On DVD & Blu-Ray: April 5, 2016

It's difficult to delineate the difference in nostalgia-fueled adoration and a subjective acknowledgement of quality when it comes to judging a film such as The Force Awakens. There was never going to be any true way that a film such as this could separate itself from all that has come before it (and it doesn't want to), but the same is true for those of a certain age who will be seeing the film or are excited for the film in the first place. For most, unless you're under the age of ten or so and even then the majority are at least familiar with and likely enjoy Star Wars to some degree, the idea of Episode VII is something of a redemption story-a new hope if you will, that what was once so magical about Star Wars will return and enable you to forget the overly glossy sheen of the prequel trilogy that revealed George Lucas' green screen obsession and his true lack of skill in directing actors. Episode VII would mark the hope that we might, once again, venture to a galaxy far, far away and find both what we loved about the original films while being introduced to new and exciting characters and going on new and exciting adventures with the accompaniment of John Williams fantastic score (seriously, "Rey's Theme" is great). It is here that director J.J. Abrams (Star Trek, Super 8) is able to demonstrate his finely tuned skill for walking that line to great effect. In all of his feature directing work Abrams has been able to elicit the spirit of a past property or genre and most of the time bring a new energy to it even if the freshness of the story isn't always as ripe as it could be. The same can be said of The Force Awakens as it hues very close to the narrative beats of A New Hope, but has enough of a unique take on them and deviates enough from the narrative with the new character arcs, new revelations, and flat-out solid performances from the incredible cast that this is most clearly the best Star Wars film we've had since The Empire Strikes Back in 1980. Full review here. A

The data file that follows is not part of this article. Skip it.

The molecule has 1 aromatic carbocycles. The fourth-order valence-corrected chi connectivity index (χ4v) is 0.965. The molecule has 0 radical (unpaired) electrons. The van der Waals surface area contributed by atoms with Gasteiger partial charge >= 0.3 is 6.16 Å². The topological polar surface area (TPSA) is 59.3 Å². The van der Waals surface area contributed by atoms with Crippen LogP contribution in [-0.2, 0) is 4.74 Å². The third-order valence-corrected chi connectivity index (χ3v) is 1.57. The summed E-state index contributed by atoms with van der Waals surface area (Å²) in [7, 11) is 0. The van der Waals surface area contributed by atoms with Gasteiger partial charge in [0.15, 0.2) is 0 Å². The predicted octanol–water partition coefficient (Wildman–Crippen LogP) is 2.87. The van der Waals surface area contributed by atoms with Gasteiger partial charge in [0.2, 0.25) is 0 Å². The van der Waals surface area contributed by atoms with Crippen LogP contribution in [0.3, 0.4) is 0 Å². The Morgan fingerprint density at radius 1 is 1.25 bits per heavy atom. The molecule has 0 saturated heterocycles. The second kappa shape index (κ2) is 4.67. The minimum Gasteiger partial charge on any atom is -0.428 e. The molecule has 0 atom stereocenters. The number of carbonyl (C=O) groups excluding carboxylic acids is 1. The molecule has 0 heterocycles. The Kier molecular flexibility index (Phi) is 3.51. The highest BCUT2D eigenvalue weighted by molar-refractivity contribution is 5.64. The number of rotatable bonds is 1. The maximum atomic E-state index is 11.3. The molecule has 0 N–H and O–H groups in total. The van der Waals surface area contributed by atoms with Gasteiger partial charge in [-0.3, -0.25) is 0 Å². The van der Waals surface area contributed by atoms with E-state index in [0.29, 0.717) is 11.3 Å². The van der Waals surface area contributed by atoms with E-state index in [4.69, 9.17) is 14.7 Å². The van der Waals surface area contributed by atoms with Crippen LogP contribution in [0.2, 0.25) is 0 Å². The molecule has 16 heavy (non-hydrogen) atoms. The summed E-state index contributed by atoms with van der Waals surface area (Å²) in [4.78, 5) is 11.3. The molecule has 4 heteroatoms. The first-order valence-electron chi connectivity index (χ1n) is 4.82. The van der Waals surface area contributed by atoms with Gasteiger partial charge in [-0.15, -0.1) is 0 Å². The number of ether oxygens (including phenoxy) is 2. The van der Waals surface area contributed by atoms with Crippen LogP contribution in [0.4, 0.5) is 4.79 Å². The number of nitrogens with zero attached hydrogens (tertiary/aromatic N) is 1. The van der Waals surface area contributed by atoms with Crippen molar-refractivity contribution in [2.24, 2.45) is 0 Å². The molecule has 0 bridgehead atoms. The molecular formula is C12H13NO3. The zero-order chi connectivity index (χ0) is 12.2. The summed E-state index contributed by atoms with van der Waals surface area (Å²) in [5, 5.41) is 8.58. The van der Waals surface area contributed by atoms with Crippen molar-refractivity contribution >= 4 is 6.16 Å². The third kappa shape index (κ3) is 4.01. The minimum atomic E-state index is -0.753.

Knowing nothing about it, the plot, or its characters Mojave begins and quickly takes on a sense of aimlessness. Like its Hollywood wasteland setting, the hopes and dreams of whatever writer/director William Monahan (Oscar winning writer of The Departed) aspired for this to be seem to get lost in the shuffle of the day to day, and the existing lives that thrive purely on indulgence and artificial and material accomplishments that never get around to tapping into their true desires. Mojave, while constantly striving to be more, ends up doing little more than wasting away and ultimately wasting our time. More than feeling like wasted time though, Mojave feels like a missed opportunity due simply to the talent involved. Not only do we have the on-fire Oscar Isaac and the legitimately talented Garrett Hedlund for Isaac to both verbally and physically spar with, but we also have the likes of Walton Goggins and Mark Wahlberg in supporting roles. I won't even harp on the fact Monahan has charismatic folks like Dania Ramirez, Matt Jones, and Fran Kranz in minor supporting roles that he only utilizes for single scenes, but even the likes of Goggins is criminally underused in that a talent of his stature wasn't necessary for his six lines of dialogue. Sure, Mojave has some interesting things going for it as Monahan is a capable writer and pens some interesting back and forth about the measure of success and how it affects the narrative of one's life, but in the end none of it means anything. For all the flowery language and high-brow quotes our two leads pull out of their asses there is no substance in their actions, which I guess is the kind of demons they are attempting to chase away in the first place. How can their lives symbolize their deepest desires and greatest ambitions rather than simply being an on-going conversation about those dreams and desires? Bleak, no doubt, but that seems the writer/directors desired tone which in turn causes his movie to drag. Full review here. D

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